Writing a Woman’s Life

Valerie Eliot and the making of CATS the Musical

When I started working for Valerie Eliot in 1986, the musical Cats was only a few years into its record-breaking run in London, but it had already made Valerie a wealthy woman. She was rather defensive about this success. She loved having the money, no doubt; she was good with money and would allude to decisions about her stock portfolio with that confidence that people have when they are talking about something they understand and enjoy. But she didn't want to appear crass or merely commercial, perhaps a lingering anxiety [...]

November 8th, 2023|Categories: Writing a Woman's Life|Tags: , , |

Telling Our Stories, Writing Our Lives

Originally published as a Berkshire Publishing newsletter in November 2016. It continues to be relevant, especially as I discover more examples of Valerie (Mrs. T. S.) Eliot's storytelling. Should we call it fabrication, mythmaking, or just plain lying?  Here's the latest example, from Alan Bennett's memoir Keeping On Keeping On: I only met her a couple of times, though was persuaded to attend her funeral if only because, through her family coming to our shop, I had known her longest—if in some respects least. She used to claim that she [...]

September 30th, 2023|Categories: Writing a Woman's Life|Tags: , , , , |

What do Valerie Eliot’s clothes tell us?

I hadn’t realized how useful clothes can be in understanding a life until I talked to Sarah Byrd, a fashion historian in New York. This post was written soon after that meeting in April 2019. I'm republishing it now after having discussed the subject with several people at the International T. S. Eliot Society's annual meeting in Cambridge, Massachusetts in 2023. We got into the subject of TSE's clothing choices, too, and how he worked so hard to dress like an English gentleman. Sarah Byrd's contention is that fashion is [...]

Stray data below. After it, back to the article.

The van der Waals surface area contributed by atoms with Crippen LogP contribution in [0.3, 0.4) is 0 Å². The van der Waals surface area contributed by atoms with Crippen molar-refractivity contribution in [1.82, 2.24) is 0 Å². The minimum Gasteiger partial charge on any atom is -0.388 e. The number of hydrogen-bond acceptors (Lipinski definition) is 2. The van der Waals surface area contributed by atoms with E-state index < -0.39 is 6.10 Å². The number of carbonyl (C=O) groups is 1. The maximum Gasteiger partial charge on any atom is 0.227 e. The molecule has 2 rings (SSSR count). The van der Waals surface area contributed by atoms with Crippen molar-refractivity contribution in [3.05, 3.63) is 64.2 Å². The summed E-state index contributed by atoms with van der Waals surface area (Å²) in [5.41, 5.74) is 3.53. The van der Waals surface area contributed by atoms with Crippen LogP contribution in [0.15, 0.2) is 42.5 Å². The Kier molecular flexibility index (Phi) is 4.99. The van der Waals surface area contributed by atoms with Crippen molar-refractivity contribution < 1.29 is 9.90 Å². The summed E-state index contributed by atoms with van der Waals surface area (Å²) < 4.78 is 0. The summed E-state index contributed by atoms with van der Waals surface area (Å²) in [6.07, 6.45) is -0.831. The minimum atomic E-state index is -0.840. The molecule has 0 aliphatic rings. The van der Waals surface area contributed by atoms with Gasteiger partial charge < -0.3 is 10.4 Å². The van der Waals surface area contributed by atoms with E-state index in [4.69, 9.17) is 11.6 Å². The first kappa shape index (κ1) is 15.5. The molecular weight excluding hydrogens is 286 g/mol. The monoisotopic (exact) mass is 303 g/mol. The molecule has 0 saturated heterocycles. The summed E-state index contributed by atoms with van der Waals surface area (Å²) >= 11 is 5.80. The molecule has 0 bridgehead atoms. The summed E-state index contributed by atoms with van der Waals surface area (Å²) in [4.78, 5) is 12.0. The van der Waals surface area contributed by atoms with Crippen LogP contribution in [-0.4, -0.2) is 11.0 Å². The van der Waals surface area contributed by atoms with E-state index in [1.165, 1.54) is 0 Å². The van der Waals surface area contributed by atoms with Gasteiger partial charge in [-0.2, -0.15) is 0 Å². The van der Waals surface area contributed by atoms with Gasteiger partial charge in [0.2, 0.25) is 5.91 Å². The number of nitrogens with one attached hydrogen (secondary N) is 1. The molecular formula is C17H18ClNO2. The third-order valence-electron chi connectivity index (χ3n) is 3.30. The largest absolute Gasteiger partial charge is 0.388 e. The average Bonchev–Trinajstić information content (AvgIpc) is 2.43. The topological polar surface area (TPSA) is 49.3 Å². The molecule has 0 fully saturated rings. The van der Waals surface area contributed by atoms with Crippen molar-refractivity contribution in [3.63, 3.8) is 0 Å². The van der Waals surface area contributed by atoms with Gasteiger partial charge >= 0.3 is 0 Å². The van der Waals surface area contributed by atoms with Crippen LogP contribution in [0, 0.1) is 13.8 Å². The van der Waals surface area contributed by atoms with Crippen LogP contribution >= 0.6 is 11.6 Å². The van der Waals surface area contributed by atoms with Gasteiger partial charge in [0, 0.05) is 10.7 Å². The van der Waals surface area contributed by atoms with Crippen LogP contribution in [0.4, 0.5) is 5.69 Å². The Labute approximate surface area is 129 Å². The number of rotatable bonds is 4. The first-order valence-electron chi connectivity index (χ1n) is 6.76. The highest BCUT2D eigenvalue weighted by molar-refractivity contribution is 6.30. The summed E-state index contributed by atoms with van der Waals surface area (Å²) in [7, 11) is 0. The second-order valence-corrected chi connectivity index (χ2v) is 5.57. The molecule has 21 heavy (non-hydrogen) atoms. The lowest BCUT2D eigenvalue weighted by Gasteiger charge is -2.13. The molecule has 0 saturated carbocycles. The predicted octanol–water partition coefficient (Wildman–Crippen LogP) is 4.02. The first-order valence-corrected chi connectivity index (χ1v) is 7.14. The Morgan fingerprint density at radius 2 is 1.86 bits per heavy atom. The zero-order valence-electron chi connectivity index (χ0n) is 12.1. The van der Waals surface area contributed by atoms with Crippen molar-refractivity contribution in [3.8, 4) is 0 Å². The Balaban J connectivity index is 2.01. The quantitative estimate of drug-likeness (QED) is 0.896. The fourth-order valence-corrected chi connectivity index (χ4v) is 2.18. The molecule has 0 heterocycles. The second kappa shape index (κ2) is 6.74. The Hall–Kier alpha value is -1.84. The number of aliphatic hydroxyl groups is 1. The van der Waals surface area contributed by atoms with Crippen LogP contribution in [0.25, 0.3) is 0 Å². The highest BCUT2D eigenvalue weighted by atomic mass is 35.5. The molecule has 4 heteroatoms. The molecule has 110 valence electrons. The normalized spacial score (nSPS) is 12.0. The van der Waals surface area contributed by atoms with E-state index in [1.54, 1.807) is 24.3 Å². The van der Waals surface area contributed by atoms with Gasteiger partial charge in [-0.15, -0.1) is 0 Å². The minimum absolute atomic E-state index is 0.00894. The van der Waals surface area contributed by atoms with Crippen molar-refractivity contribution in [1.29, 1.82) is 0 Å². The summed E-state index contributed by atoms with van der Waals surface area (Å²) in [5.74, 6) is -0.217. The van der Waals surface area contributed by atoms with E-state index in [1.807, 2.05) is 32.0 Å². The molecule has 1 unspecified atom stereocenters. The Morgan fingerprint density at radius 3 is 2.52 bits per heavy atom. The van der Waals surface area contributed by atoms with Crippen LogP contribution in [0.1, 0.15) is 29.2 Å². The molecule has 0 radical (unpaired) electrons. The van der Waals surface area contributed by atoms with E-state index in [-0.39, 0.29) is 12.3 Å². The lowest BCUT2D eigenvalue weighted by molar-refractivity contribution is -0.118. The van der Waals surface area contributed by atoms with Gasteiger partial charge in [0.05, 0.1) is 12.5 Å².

September 28th, 2023|Categories: Writing a Woman's Life|Tags: , , , |

How T S Eliot’s desk came to America

A member of the Berkshire Woodworkers Guild came to look at the T S Eliot desk a few days ago. I'd asked my neighbor Bob Norris, an avid woodworker, if he might be able  to help me identify the wood the desk was made from. He said he wasn't expert enough but would find someone - and he did. T S Eliot desk in Camberwell, London. Probably Spring 1990.* I had thought for years that the desk must be made of pine - called "deal" in England - [...]

Trollope: Toast & Marital Troubles

I am reading Orley Farm, one of Anthony Trollope's less well-known novels. One of his topics is male infidelity, or at least the pursuit of what he calls "strange goddesses." He explains the situation from the point of view of each of the characters, which is interesting in itself: a middle-aged Victorian writer imagining the experience of a long-suffering wife. What I really appreciate is the way he conveys some of this in homely examples. Here's one: In the course of the evening the footman in livery brought in tea, [...]

January 26th, 2022|Categories: Writing a Woman's Life|

Mary Beard’s Women & Power

I’ve just read a tiny hardcover book called Women & Power: A Manifesto by the celebrity classics scholar Mary Beard. It consists of two edited speeches with black-and-white illustrations (I’ve pulled the color versions of a couple of them for this post) and sells at US$15.95. I had high expectations. “A Manifesto” sounds quite definitive, doesn’t it? But in the end Beard simply says we don’t really have a model for women and power. While I am not ready to introduce my own manifesto, I want to point out two [...]

January 23rd, 2022|Categories: Writing a Woman's Life|